Facebook closes 'spam' pages, accounts helping Brazil presidential candidate

October 23, 2018
Facebook says it has closed down numerous pages and accounts for posting spam aimed at helping Brazil presidential candidate Jair Bolsonaro.

Social media platform Facebook has closed 68 pages and 43 accounts linked to a marketing group believed to be promoting the chances of Brazilian right-wing presidential candidate Jair Bolsonaro.

Facebook issued a statement saying it had acted against the pages and accounts linked to Raposos Fernandes Associates (RFA) "for violating our misrepresentation and spam policies."

"The people behind RFA created Pages using fake accounts or multiple accounts with the same names," and then "used those Pages to post massive amounts of clickbait intended to direct people to websites that are... ad farms," added the statement.

It insisted that the pages and accounts were deleted for posting spam rather than because of "the type of content they were posting."

O Estado de S. Paulo newspaper reported 10 days ago that the RFA accounts formed a massive network of support for Bolsonaro, who faces leftwing candidate Fernando Haddad in a second round runoff on Sunday.

Those pages generated 12.6 million interactions during the month leading up to the newspaper's article, O Estado said, far more than the interactions recorded by international superstars such as footballer Neymar.

Having taken top spot with 46 percent of the vote in the first round of elections just over two weeks ago, Bolsonaro leads Haddad by 18 points in the latest polls, thanks in no small part to an impressive presence.

Unable to campaign since the beginning of September when he was hospitalized following a shocking public attack in which he was stabbed in the abdomen, Bolsonaro has conducted almost his entire presidential bid online, where he has 14 million followers across Facebook, Twitter and Instagram, compared to just 2.8 million for Haddad.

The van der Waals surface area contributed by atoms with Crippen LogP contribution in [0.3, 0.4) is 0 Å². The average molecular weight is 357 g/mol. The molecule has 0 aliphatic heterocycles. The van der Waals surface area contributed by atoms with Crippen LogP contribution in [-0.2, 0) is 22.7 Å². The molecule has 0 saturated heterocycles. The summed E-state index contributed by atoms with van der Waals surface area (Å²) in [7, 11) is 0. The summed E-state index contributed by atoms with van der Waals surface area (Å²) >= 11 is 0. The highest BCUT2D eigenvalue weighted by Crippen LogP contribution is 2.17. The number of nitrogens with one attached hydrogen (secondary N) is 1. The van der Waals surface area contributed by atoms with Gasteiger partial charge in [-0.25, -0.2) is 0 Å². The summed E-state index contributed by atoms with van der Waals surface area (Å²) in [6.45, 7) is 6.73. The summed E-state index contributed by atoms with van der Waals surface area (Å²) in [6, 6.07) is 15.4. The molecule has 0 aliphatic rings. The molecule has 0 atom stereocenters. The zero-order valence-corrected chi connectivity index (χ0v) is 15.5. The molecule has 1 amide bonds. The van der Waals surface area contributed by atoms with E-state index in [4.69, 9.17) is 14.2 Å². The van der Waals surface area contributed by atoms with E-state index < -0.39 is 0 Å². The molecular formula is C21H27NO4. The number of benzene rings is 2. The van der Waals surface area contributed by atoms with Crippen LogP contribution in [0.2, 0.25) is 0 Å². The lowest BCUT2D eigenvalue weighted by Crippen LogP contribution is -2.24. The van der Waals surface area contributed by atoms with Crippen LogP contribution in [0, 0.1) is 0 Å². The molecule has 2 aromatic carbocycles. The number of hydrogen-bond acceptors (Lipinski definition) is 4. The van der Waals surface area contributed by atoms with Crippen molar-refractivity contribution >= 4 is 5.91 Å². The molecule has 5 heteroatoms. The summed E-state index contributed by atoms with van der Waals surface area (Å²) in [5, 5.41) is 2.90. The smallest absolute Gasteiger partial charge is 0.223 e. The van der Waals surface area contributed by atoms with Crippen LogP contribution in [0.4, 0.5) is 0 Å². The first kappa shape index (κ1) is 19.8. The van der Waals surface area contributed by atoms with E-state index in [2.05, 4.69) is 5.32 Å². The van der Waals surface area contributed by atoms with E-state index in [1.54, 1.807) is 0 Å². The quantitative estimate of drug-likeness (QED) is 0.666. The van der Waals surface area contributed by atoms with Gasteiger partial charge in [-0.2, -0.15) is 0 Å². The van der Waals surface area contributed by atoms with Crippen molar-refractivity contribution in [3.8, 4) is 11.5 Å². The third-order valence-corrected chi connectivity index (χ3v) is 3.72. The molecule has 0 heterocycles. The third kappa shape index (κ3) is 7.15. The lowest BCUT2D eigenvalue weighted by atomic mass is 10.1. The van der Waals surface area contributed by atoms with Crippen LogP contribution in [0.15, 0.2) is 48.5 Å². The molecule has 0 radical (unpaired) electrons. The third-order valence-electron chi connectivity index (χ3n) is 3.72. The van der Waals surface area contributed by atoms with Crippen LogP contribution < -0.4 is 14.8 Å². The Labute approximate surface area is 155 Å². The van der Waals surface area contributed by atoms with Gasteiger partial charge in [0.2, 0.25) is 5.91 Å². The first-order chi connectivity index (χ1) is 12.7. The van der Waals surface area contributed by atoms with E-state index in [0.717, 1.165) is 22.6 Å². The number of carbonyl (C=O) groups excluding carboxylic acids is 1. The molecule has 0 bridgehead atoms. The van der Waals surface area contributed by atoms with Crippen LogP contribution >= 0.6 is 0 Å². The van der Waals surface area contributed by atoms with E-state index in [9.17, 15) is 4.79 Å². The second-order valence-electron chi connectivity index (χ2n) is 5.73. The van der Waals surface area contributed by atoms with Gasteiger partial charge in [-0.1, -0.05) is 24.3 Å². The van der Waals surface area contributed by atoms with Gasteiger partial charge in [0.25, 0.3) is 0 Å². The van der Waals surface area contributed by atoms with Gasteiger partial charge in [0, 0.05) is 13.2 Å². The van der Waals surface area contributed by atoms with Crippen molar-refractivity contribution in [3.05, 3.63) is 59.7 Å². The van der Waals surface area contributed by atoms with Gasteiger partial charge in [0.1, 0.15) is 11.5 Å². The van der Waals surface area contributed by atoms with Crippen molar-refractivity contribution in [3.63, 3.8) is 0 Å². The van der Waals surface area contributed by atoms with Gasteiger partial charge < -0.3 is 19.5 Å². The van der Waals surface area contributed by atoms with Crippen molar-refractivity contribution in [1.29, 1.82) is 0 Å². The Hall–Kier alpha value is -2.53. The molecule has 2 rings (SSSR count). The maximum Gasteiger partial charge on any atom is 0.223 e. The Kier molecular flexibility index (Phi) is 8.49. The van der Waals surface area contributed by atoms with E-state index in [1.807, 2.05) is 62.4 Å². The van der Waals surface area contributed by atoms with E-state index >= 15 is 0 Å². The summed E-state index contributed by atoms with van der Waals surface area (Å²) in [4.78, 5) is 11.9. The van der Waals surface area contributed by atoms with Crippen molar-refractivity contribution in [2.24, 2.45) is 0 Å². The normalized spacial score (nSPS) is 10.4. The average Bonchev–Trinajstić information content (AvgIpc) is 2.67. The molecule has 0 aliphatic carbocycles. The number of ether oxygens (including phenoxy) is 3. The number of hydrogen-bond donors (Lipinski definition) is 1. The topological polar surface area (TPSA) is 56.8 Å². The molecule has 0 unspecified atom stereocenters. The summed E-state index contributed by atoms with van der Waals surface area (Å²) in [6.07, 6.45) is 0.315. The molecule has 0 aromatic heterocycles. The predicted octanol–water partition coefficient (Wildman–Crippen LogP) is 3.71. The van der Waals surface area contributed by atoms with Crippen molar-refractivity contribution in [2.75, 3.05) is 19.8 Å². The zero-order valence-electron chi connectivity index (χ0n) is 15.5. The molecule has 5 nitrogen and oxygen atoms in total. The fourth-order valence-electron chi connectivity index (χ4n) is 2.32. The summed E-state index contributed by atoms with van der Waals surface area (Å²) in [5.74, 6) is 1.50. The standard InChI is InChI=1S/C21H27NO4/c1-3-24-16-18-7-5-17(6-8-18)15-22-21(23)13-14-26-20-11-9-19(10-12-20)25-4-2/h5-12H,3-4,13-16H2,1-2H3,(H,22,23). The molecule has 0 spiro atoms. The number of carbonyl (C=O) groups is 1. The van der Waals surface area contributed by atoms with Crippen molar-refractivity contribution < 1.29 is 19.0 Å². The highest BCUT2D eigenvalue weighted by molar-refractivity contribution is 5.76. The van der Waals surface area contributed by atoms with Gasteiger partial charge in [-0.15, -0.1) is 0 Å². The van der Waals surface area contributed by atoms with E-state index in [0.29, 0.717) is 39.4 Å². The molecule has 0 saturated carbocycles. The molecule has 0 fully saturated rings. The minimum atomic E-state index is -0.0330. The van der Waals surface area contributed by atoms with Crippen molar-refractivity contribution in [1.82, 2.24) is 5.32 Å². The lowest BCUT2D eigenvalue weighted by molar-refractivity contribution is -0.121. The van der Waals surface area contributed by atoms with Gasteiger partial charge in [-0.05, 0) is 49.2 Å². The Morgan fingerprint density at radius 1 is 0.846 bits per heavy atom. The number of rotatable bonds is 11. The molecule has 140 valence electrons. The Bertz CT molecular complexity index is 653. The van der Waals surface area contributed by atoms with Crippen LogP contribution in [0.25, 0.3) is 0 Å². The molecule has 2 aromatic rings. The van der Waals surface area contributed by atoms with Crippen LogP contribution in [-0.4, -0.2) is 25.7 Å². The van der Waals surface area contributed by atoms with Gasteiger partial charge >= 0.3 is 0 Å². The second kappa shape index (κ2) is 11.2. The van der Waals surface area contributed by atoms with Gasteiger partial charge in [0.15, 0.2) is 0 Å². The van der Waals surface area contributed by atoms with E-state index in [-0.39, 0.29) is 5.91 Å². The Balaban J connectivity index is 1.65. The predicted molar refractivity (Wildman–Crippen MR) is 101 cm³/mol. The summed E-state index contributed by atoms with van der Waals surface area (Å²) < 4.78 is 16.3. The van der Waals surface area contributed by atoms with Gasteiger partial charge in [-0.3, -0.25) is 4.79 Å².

Last week, though, Folha de S. Paulo newspaper claimed millions of pro-Bolsonaro WhatsApp messages had been sent out just before the October 7 first round of elections with the complicity of various businesses.

If proved true, that would be a crime as businesses have been banned from financing electoral campaigns since 2015.

Brazil's top electoral court and the federal police have opened an investigation, while Haddad has called for Bolsonaro to be disqualified.

But the rightwing candidate's loyalists have also accused Haddad's Workers' Party of publishing false information during the often bitter and polarized campaign.

Explore further: WhatsApp tells companies to stop spam amid Brazil elections

Related Stories

Top Brazilian paper to stop publishing on Facebook

February 9, 2018

One of Brazil's top newspapers, the Folha de S. Paulo, announced Thursday it would stop publishing on its Facebook page after the social network announced it would give personal content more visibility.

Recommended for you

Pushing lithium ion batteries to the next performance level

December 13, 2018

Conventional lithium ion batteries, such as those widely used in smartphones and notebooks, have reached performance limits. Materials chemist Freddy Kleitz from the Faculty of Chemistry of the University of Vienna and international ...

Uber filed paperwork for IPO: report

December 8, 2018

Ride-share company Uber quietly filed paperwork this week for its initial public offering, the Wall Street Journal reported late Friday.

0 comments

Please sign in to add a comment. Registration is free, and takes less than a minute. Read more

Click here to reset your password.
Sign in to get notified via email when new comments are made.